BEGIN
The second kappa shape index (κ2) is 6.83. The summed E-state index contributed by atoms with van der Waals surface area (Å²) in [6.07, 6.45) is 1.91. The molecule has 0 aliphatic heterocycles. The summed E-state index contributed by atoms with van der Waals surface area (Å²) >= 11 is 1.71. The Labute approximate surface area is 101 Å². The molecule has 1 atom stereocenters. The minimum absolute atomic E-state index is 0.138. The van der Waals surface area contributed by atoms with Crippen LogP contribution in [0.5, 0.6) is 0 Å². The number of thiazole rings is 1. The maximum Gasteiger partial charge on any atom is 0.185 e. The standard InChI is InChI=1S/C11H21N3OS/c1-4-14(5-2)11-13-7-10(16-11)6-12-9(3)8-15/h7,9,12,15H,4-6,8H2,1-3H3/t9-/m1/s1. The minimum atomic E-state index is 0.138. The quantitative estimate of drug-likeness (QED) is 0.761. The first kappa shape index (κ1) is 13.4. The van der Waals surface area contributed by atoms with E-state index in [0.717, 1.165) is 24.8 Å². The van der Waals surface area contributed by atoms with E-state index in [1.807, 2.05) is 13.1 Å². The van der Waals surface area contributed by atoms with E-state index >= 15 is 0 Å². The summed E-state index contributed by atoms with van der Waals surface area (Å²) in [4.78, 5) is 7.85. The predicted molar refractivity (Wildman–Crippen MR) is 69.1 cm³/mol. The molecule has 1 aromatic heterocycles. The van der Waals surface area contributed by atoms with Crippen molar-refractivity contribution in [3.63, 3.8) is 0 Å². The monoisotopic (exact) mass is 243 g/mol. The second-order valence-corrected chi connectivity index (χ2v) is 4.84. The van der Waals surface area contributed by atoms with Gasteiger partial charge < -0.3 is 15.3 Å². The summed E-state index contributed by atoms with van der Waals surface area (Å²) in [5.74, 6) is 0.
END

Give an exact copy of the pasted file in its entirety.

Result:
The second kappa shape index (κ2) is 6.83. The summed E-state index contributed by atoms with van der Waals surface area (Å²) in [6.07, 6.45) is 1.91. The molecule has 0 aliphatic heterocycles. The summed E-state index contributed by atoms with van der Waals surface area (Å²) >= 11 is 1.71. The Labute approximate surface area is 101 Å². The molecule has 1 atom stereocenters. The minimum absolute atomic E-state index is 0.138. The van der Waals surface area contributed by atoms with Crippen LogP contribution in [0.5, 0.6) is 0 Å². The number of thiazole rings is 1. The maximum Gasteiger partial charge on any atom is 0.185 e. The standard InChI is InChI=1S/C11H21N3OS/c1-4-14(5-2)11-13-7-10(16-11)6-12-9(3)8-15/h7,9,12,15H,4-6,8H2,1-3H3/t9-/m1/s1. The minimum atomic E-state index is 0.138. The quantitative estimate of drug-likeness (QED) is 0.761. The first kappa shape index (κ1) is 13.4. The van der Waals surface area contributed by atoms with E-state index in [0.717, 1.165) is 24.8 Å². The van der Waals surface area contributed by atoms with E-state index in [1.807, 2.05) is 13.1 Å². The van der Waals surface area contributed by atoms with E-state index >= 15 is 0 Å². The summed E-state index contributed by atoms with van der Waals surface area (Å²) in [4.78, 5) is 7.85. The predicted molar refractivity (Wildman–Crippen MR) is 69.1 cm³/mol. The molecule has 1 aromatic heterocycles. The van der Waals surface area contributed by atoms with Crippen molar-refractivity contribution in [3.63, 3.8) is 0 Å². The monoisotopic (exact) mass is 243 g/mol. The second-order valence-corrected chi connectivity index (χ2v) is 4.84. The van der Waals surface area contributed by atoms with Gasteiger partial charge < -0.3 is 15.3 Å². The summed E-state index contributed by atoms with van der Waals surface area (Å²) in [5.74, 6) is 0.